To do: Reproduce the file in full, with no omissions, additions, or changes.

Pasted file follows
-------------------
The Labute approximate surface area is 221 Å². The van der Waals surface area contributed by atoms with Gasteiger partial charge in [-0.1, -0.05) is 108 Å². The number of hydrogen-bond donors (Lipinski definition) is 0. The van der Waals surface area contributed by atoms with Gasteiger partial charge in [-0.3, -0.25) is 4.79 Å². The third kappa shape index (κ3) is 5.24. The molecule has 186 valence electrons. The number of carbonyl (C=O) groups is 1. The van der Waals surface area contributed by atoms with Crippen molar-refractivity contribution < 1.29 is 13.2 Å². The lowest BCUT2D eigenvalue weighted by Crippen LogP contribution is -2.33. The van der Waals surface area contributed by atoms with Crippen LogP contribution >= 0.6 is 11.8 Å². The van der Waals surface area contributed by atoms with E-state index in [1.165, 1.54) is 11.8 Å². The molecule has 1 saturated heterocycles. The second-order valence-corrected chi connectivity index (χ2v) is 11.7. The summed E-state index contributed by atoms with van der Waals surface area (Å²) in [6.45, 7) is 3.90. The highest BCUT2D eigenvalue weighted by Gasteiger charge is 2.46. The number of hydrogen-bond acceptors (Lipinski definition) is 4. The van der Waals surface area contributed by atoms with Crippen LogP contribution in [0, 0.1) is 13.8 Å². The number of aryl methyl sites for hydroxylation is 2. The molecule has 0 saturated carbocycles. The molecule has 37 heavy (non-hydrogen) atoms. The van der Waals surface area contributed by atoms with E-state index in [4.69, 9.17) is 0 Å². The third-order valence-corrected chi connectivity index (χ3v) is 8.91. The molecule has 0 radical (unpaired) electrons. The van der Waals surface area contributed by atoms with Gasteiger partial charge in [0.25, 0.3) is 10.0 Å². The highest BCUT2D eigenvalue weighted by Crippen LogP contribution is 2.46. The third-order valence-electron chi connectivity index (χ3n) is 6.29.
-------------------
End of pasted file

The Labute approximate surface area is 221 Å². The van der Waals surface area contributed by atoms with Gasteiger partial charge in [-0.1, -0.05) is 108 Å². The number of hydrogen-bond donors (Lipinski definition) is 0. The van der Waals surface area contributed by atoms with Gasteiger partial charge in [-0.3, -0.25) is 4.79 Å². The third kappa shape index (κ3) is 5.24. The molecule has 186 valence electrons. The number of carbonyl (C=O) groups is 1. The van der Waals surface area contributed by atoms with Crippen molar-refractivity contribution < 1.29 is 13.2 Å². The lowest BCUT2D eigenvalue weighted by Crippen LogP contribution is -2.33. The van der Waals surface area contributed by atoms with Crippen LogP contribution >= 0.6 is 11.8 Å². The van der Waals surface area contributed by atoms with E-state index in [1.165, 1.54) is 11.8 Å². The molecule has 1 saturated heterocycles. The second-order valence-corrected chi connectivity index (χ2v) is 11.7. The summed E-state index contributed by atoms with van der Waals surface area (Å²) in [6.45, 7) is 3.90. The highest BCUT2D eigenvalue weighted by Gasteiger charge is 2.46. The number of hydrogen-bond acceptors (Lipinski definition) is 4. The van der Waals surface area contributed by atoms with Crippen LogP contribution in [0, 0.1) is 13.8 Å². The number of aryl methyl sites for hydroxylation is 2. The molecule has 0 saturated carbocycles. The molecule has 37 heavy (non-hydrogen) atoms. The van der Waals surface area contributed by atoms with E-state index in [4.69, 9.17) is 0 Å². The third-order valence-corrected chi connectivity index (χ3v) is 8.91. The molecule has 0 radical (unpaired) electrons. The van der Waals surface area contributed by atoms with Gasteiger partial charge in [0.25, 0.3) is 10.0 Å². The highest BCUT2D eigenvalue weighted by Crippen LogP contribution is 2.46. The third-order valence-electron chi connectivity index (χ3n) is 6.29.